4.5.a Needs Assessments and Frameworks for PD

4.5.a Design professional learning based on needs assessments and frameworks for working with adults to support their cultural, social-emotional and learning needs.

With our increased access to technological tools, we need an effective framework to examine how to best capitalize on technology to improve professional development outcomes, which will lead to the success of student learning outcomes. Our new challenge is to use a framework to assess the impact of the infusion of technology on teacher professional development carefully and find out if teachers’ learning needs are being supported.   

My post, Effective Framework for Teacher Professional Development, shared the five general principles of effective professional development and the TPACK, a well-known model for educators as they begin to use digital tools and strategies to support teaching and learning. 

Another example of this standard is related to my program evaluation project in winter. After surveying the teachers’ attitude toward the newly implanted digital learning platform in our literacy program, teachers reported the need for professional development in integrating this tool into their instruction. Using a needs assessment to assess teachers’ technological, content, and pedagogical knowledge based on the TPACK framework was my first step in planning the PD with the vendor and district technology department. My supervisor reminded me to include base technological knowledge such as “do you know how to use your username and password to login to the platform?”. While I assumed all teachers in my team should not have questions about this basic technological knowledge, the assessment survey showed one member in my team needed more support in that question. I reflect that needs assessment is essential to learning about supporting teachers in technology integration in their classrooms.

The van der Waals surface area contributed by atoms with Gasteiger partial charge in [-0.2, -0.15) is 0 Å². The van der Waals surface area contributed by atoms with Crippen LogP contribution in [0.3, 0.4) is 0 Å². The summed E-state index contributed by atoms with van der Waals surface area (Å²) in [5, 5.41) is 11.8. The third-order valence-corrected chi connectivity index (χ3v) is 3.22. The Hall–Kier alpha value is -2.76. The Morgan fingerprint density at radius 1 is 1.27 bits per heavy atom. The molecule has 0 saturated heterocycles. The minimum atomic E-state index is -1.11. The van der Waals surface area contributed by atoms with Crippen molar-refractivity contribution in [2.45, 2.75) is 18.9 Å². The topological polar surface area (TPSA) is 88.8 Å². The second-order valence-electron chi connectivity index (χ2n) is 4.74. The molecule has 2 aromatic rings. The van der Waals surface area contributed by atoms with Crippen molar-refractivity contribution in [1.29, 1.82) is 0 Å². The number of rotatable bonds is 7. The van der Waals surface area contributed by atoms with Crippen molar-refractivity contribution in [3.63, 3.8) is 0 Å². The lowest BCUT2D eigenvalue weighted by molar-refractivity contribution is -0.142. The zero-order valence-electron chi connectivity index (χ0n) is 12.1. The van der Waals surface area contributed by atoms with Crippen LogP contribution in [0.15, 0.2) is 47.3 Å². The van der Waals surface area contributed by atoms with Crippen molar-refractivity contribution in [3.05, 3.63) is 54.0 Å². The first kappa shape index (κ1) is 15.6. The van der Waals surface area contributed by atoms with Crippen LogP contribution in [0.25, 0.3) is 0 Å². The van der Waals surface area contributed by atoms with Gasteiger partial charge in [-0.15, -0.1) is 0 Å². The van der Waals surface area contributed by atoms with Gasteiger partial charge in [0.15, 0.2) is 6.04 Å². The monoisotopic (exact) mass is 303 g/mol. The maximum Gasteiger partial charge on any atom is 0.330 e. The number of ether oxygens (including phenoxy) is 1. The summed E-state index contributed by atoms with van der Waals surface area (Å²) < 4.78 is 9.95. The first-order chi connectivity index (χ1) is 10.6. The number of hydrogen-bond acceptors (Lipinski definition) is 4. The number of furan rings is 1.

Mishra, P., & Koehler, M. J. (2006). Technological pedagogical content knowledge: A framework for integrating technology in teachers’ knowledge. Teachers College Record, 108 (6), 1017–1054.